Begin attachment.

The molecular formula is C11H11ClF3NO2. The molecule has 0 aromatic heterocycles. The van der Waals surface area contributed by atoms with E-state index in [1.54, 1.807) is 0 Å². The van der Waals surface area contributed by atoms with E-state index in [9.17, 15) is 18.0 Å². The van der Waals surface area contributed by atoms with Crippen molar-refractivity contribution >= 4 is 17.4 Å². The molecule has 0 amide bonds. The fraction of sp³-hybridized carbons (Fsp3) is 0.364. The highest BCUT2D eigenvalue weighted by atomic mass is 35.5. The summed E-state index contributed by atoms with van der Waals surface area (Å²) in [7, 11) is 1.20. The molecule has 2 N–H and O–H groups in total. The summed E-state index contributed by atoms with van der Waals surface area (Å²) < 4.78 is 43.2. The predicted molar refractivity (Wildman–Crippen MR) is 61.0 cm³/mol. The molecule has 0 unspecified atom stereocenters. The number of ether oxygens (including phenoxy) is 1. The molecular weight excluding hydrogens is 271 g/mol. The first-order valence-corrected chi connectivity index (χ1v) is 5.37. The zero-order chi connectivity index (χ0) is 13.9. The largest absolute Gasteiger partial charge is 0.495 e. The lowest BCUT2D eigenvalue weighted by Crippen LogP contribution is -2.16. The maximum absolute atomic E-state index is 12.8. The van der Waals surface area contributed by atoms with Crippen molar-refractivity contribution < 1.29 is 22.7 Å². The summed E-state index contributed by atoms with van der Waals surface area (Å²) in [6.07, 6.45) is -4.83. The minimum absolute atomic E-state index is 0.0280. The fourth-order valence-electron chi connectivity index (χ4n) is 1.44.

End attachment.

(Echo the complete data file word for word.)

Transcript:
The molecular formula is C11H11ClF3NO2. The molecule has 0 aromatic heterocycles. The van der Waals surface area contributed by atoms with E-state index in [1.54, 1.807) is 0 Å². The van der Waals surface area contributed by atoms with E-state index in [9.17, 15) is 18.0 Å². The van der Waals surface area contributed by atoms with Crippen molar-refractivity contribution >= 4 is 17.4 Å². The molecule has 0 amide bonds. The fraction of sp³-hybridized carbons (Fsp3) is 0.364. The highest BCUT2D eigenvalue weighted by atomic mass is 35.5. The summed E-state index contributed by atoms with van der Waals surface area (Å²) in [7, 11) is 1.20. The molecule has 2 N–H and O–H groups in total. The summed E-state index contributed by atoms with van der Waals surface area (Å²) < 4.78 is 43.2. The predicted molar refractivity (Wildman–Crippen MR) is 61.0 cm³/mol. The molecule has 0 unspecified atom stereocenters. The number of ether oxygens (including phenoxy) is 1. The molecular weight excluding hydrogens is 271 g/mol. The first-order valence-corrected chi connectivity index (χ1v) is 5.37. The zero-order chi connectivity index (χ0) is 13.9. The largest absolute Gasteiger partial charge is 0.495 e. The lowest BCUT2D eigenvalue weighted by Crippen LogP contribution is -2.16. The maximum absolute atomic E-state index is 12.8. The van der Waals surface area contributed by atoms with Crippen molar-refractivity contribution < 1.29 is 22.7 Å². The summed E-state index contributed by atoms with van der Waals surface area (Å²) in [6.07, 6.45) is -4.83. The minimum absolute atomic E-state index is 0.0280. The fourth-order valence-electron chi connectivity index (χ4n) is 1.44.